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G.R. No. 176290 - Systra Phil, Inc. v. Commissioner of Internal Revenue

G.R. No. 176290 - Systra Phil, Inc. v. Commissioner of Internal Revenue

PHILIPPINE SUPREME COURT DECISIONS

FIRST DIVISION

[G.R. NO. 176290 : September 21, 2007]

SYSTRA PHILIPPINES, INC., Petitioner, v. COMMISSIONER OF INTERNAL REVENUE, Respondent.

R E S O L U T I O N

CORONA, J.:

This resolves petitioner Systra Philippines, Inc.'s (1) motion for leave to file a second motion for reconsideration and (2) second motion for reconsideration of the Court's March 28, 2007 resolution.

On March 9, 2007, petitioner filed a Petition for Review on Certiorari assailing the January 18, 2007 decision1 of the Court of Tax Appeals (CTA) in CTA EB Case No. 135. The Court denied the petition in its March 28, 2007 resolution on the following grounds:

(a) failure of petitioner's counsel to submit his IBP2 O.R.3 number showing proof of payment of IBP dues for the current year (the IBP O.R. No. was for 2006, i.e., it was dated November 20, 2006);

(b) submitting a verification of the petition, certification of non-forum shopping and affidavit of service that failed to comply with the 2004 Rules on Notarial Practice with respect to competent evidence of affiants' identities and

(c) failure to give an explanation why service was not done personally as required by Section 11, Rule 13 in relation to Section 3, Rule 45 and Section 5(d), Rule 56 of the Rules of Court.

On July 5, 2007, petitioner's motion for reconsideration was denied with finality as there was no compelling reason to warrant a modification of the March 28, 2007 resolution. Thus, the present motions.

Petitioner claims that this Court has granted second and even third motions for reconsideration for "extraordinarily persuasive reasons." It avers that this Court should look into the importance of the issues involved in deciding whether leave to file a second motion for reconsideration should be granted or not. It prays that its petition should not be denied on the basis of procedural lapses alone and points out that the substantial amount involved in the petition justifies relaxation of technical rules. It asserts that there is an important legal issue involved in this case: whether the exercise of the option to carry over excess income tax credits under Section 76 of the National Internal Revenue Code of 1997, as amended (Tax Code) bars a taxpayer from claiming the excess tax credits for refund even if the amount remains unutilized in the succeeding taxable year. Finally, it contends that the assailed CTA decision was contradictory to the decisions of the Court of Appeals (CA)4 in Bank of the Philippine Islands v. Commissioner of Internal Revenue5 and Raytheon Ebasco Overseas Ltd. Philippine Branch v. Commissioner of Internal Revenue6 which involved the same issue as that in this case. According to petitioner, in view of those CA decisions, it is unjust to deprive it of the right to claim a refund.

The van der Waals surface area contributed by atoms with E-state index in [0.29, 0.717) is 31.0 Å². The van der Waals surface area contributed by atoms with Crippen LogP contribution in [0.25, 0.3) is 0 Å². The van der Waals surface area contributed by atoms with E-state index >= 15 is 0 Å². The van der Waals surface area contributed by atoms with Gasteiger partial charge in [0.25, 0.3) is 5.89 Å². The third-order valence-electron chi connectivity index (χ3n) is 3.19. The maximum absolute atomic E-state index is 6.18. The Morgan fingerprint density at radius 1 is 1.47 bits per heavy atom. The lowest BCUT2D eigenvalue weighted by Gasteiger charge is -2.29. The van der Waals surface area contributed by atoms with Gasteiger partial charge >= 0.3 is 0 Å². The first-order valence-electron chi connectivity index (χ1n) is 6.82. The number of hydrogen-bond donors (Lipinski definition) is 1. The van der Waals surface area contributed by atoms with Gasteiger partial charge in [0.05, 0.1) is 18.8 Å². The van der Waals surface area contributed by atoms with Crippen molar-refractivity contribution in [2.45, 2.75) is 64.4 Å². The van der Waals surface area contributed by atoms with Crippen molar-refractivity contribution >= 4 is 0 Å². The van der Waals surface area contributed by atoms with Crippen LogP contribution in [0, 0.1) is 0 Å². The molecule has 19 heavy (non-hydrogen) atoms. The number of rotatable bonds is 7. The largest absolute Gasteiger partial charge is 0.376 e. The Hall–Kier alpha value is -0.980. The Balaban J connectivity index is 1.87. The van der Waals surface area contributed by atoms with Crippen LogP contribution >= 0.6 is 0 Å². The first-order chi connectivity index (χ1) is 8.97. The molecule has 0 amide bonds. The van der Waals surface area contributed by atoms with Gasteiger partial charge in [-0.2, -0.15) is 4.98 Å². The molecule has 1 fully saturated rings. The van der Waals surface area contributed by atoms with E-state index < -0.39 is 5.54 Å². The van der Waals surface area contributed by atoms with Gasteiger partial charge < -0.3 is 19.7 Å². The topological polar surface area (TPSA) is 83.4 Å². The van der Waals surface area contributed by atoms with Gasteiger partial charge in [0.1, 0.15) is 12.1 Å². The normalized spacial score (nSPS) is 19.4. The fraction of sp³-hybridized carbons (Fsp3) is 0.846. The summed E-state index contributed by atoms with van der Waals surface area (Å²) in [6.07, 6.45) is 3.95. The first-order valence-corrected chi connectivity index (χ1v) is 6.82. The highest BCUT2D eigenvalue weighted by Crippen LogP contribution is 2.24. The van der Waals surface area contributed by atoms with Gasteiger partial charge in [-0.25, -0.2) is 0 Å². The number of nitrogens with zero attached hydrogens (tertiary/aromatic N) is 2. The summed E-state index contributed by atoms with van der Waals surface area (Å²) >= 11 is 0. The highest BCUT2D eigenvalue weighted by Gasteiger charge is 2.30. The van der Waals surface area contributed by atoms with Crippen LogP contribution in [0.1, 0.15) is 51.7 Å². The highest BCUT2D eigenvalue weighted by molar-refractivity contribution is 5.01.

We deny petitioner's motions.

A Second Motion For
Reconsideration Is
Prohibited

The denial of a motion for reconsideration is final. It means that the Court will no longer entertain and consider further arguments or submissions from the parties respecting the correctness of its decision or resolution.7 It signifies that, in the Court's considered view, nothing more is left to be discussed, clarified or done in the case since all issues raised have been passed upon and definitely resolved. Any other issue which could and should have been raised is deemed waived and is no longer available as ground for a second motion. A denial with finality underscores that the case is considered closed.8 Thus, as a rule, a second motion for reconsideration is a prohibited pleading.9 The Court stressed in Ortigas and Company Limited Partnership v. Velasco:10

A second motion for reconsideration is forbidden except for extraordinarily persuasive reasons, and only upon express leave first obtained.11 (emphasis supplied)

It is true that procedural rules may be relaxed in the interest of substantial justice. They are not, however, to be disdained as mere technicalities that may be ignored at will to suit the convenience of a party.12 They are intended to ensure the orderly administration of justice and the protection of substantive rights in judicial proceedings.13 Thus, procedural rules are not to be belittled or dismissed simply because their non-observance may have resulted in prejudicing a party's substantive rights.14 Like all rules, they are required to be followed except only when, for the most persuasive of reasons, they may be relaxed to relieve a litigant of negative consequences commensurate with the degree of thoughtlessness in not complying with the prescribed procedure.15